In November 2009, I bought a dress. It was a red, silk bandage dress and it was a bargain at just £29.99. I bought it with the intention of making it that year's "Christmas Day Dress" (I always like to wear something nice on Christmas Day) and as soon as I got home, despite it having been raining the entire time I was out and my hair therefore resembling something from an 80s power ballad video, I took a few photos and put them up on Facebook.
Seriously, the hair...
So, why am I harping on about this, six years later? Well, Facebook has a feature called "On This Day." For any given day, you can check and find out what you were up to in years gone by. It's become something of a habit of mine to check this feature first thing in the morning and on the whole, I quite like it. Sometimes, I see something funny and it makes me smile. Sometimes, it brings back bittersweet memories. But every now and then, I see something that I didn't want to be reminded of at all.
Yesterday, when I checked the "On This Day" feature, I saw the photos of me in my red dress. I actually thought to myself: "Blimey, I haven't worn that for years. I wonder if it even fits, anymore?!" I then thought absolutely nothing more of it and got on with my day.
Today, when I checked the feature, I saw a public comment on my Facebook wall, written six years ago, by a man who, back then, I hadn't actually met. It said simply: "I added you as a friend just so I could click the "like" button on your red dress album. :)" Seems harmless enough, right? Just a bloke I'd spoken to via a mutual friend's status updates, who'd cheekily added me as a friend himself, after seeing some photos he liked. I took it as a compliment. I thought he was gorgeous and I was pretty chuffed that he liked a few pictures of me, especially since all I could notice when I looked at them was the state of my windswept hair. He jokingly added that he wasn't a stalker, honest. I joked back that "it's not stalking, it's selective walking," thanked him for the compliment and deliberately put a kiss at the end of the message, because did I mention I thought he was gorgeous?! We took the conversation to private messages and did some harmless flirting.
If it had ended there, seeing that perfectly innocent-seeming comment in my "memories for today" would have had no effect on me, whatsoever. The trouble is, it didn't. That "gorgeous" man whose cheeky message flattered me and made me laugh became, over the course of the next two years, the man who emotionally, psychologically and sexually abused me. He's someone who, for very obvious reasons, is supposed to be blocked on Facebook. Why he wasn't is beyond me (he is now), but I found simply being able to see his profile picture and his cover photo shockingly triggering, even though he looks different now to the way he looked six years ago.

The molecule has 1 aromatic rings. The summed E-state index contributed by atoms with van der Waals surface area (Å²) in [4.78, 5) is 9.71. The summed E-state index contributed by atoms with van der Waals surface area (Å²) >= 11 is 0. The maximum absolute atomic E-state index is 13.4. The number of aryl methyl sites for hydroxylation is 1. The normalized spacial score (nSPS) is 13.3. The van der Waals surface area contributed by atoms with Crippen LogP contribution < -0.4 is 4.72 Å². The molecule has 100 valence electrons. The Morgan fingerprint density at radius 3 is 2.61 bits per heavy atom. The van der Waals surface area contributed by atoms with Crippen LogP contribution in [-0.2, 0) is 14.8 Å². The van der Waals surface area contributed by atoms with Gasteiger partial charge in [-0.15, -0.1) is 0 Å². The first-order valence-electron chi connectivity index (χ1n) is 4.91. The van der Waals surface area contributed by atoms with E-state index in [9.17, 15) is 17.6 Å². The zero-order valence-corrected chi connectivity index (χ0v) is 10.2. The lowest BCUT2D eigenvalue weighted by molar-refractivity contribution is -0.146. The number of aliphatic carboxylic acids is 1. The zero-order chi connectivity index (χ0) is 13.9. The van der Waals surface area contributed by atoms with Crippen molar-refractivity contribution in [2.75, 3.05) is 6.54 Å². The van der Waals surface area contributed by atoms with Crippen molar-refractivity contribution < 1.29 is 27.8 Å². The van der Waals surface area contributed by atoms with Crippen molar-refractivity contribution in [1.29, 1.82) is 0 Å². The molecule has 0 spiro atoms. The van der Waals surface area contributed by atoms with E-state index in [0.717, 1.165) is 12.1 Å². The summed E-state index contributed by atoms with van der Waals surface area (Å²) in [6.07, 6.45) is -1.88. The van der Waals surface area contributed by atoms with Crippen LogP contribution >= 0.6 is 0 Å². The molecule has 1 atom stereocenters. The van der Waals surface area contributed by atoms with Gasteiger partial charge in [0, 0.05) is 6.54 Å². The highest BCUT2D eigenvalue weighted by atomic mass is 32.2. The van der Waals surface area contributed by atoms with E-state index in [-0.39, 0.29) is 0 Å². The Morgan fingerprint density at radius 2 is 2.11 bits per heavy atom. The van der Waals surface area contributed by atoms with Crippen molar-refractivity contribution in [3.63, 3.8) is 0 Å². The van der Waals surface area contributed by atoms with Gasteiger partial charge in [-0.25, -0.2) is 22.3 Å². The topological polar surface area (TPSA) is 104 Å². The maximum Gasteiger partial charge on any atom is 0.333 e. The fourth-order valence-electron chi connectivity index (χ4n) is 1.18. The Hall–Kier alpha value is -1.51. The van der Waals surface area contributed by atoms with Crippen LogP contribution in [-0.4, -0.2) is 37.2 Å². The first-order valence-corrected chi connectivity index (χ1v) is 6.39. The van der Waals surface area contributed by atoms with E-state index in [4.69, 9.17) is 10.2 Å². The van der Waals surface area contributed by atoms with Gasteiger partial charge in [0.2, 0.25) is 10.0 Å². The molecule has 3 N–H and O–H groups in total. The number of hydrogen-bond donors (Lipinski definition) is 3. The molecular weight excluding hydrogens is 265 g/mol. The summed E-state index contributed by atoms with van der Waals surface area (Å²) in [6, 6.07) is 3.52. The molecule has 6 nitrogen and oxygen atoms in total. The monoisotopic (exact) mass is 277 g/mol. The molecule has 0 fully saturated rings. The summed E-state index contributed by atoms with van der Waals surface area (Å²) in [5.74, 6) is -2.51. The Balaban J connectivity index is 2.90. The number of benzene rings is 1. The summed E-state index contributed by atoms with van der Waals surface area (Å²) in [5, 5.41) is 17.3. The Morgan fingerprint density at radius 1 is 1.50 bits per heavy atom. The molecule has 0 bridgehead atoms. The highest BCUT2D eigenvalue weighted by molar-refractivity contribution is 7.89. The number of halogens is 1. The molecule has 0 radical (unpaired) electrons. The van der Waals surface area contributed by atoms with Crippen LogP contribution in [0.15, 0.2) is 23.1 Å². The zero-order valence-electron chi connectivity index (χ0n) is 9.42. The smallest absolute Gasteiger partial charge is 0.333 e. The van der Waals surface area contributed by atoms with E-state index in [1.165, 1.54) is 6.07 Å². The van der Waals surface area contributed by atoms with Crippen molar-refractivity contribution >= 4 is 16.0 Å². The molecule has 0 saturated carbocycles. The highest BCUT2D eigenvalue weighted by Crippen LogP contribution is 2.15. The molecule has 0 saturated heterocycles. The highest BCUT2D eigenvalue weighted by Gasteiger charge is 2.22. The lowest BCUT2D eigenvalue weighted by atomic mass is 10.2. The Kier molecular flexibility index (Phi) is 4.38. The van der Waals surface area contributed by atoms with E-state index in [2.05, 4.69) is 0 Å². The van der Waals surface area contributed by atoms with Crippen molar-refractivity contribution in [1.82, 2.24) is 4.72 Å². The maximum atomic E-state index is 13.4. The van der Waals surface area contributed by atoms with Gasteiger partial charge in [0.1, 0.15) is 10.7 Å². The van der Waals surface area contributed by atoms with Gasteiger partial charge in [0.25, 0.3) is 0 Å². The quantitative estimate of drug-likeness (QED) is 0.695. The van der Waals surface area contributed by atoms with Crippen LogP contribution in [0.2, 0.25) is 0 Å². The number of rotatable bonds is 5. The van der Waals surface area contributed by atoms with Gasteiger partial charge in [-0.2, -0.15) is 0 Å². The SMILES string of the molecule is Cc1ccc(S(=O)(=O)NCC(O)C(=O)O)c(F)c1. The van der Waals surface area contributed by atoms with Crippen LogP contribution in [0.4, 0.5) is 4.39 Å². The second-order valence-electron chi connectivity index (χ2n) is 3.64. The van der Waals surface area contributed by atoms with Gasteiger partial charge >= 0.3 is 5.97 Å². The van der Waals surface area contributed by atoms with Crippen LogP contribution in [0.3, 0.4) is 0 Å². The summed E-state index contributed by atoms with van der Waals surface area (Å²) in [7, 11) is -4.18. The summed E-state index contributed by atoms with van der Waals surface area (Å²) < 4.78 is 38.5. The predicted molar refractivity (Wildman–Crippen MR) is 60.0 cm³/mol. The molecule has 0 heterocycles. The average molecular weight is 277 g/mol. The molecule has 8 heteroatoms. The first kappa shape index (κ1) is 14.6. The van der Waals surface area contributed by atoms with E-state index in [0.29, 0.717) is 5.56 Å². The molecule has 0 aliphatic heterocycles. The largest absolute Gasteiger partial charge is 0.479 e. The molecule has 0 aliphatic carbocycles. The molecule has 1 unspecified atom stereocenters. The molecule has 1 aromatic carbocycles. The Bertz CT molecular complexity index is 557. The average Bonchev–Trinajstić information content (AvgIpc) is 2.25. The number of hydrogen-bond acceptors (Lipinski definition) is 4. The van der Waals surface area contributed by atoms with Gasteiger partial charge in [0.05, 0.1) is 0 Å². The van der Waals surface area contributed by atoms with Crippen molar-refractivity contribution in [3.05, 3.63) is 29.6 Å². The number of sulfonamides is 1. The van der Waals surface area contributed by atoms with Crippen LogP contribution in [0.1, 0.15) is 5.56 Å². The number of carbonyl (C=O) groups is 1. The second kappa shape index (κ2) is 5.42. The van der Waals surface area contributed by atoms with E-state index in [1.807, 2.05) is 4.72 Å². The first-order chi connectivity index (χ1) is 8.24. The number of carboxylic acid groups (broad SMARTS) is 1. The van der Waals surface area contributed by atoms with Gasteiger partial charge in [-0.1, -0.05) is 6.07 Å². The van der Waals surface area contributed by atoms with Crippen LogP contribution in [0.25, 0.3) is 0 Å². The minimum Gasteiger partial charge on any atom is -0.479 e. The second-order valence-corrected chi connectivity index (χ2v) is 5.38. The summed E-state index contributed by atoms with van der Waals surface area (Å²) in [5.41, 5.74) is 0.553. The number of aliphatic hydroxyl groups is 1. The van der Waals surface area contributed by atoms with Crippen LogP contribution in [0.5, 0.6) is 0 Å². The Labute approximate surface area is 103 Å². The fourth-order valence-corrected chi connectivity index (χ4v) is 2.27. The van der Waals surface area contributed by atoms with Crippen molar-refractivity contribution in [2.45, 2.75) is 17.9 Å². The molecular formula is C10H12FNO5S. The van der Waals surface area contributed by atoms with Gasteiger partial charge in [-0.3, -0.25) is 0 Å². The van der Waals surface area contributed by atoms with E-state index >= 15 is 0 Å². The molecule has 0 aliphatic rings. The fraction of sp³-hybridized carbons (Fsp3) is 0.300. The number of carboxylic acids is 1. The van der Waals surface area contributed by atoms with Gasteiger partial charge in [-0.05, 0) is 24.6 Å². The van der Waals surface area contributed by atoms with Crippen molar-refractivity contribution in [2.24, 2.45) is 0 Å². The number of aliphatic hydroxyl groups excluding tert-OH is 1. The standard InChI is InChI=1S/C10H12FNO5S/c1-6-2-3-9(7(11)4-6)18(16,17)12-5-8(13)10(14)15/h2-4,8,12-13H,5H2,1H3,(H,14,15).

People talk about being "triggered" online a fair bit, these days. We put "trigger warnings" on posts about sensitive subjects and many of us - myself included - talk quite openly about what our "triggers" are. But only if you've ever been triggered can you possibly know what it feels like.
I saw his photo and, when I hovered over his name (wondering why the hell it was clickable when he was supposed to be blocked), I saw his cover picture, too. And instantly, I had to cup a hand to my mouth, as though I was about to be violently sick. My breath started to come in short, shallow bursts. I felt too hot and too cold at the same time. My hands began shaking, until they shook so violently that my whole body joined in. And that reaction happened years after the abuse did. That reaction happened well after I've put my life back together and moved on from what he did to me. That reaction had nothing to do with not being over it, or needing further counselling or anything like that. It's just what my closest friends refer to as my "abuse hangover."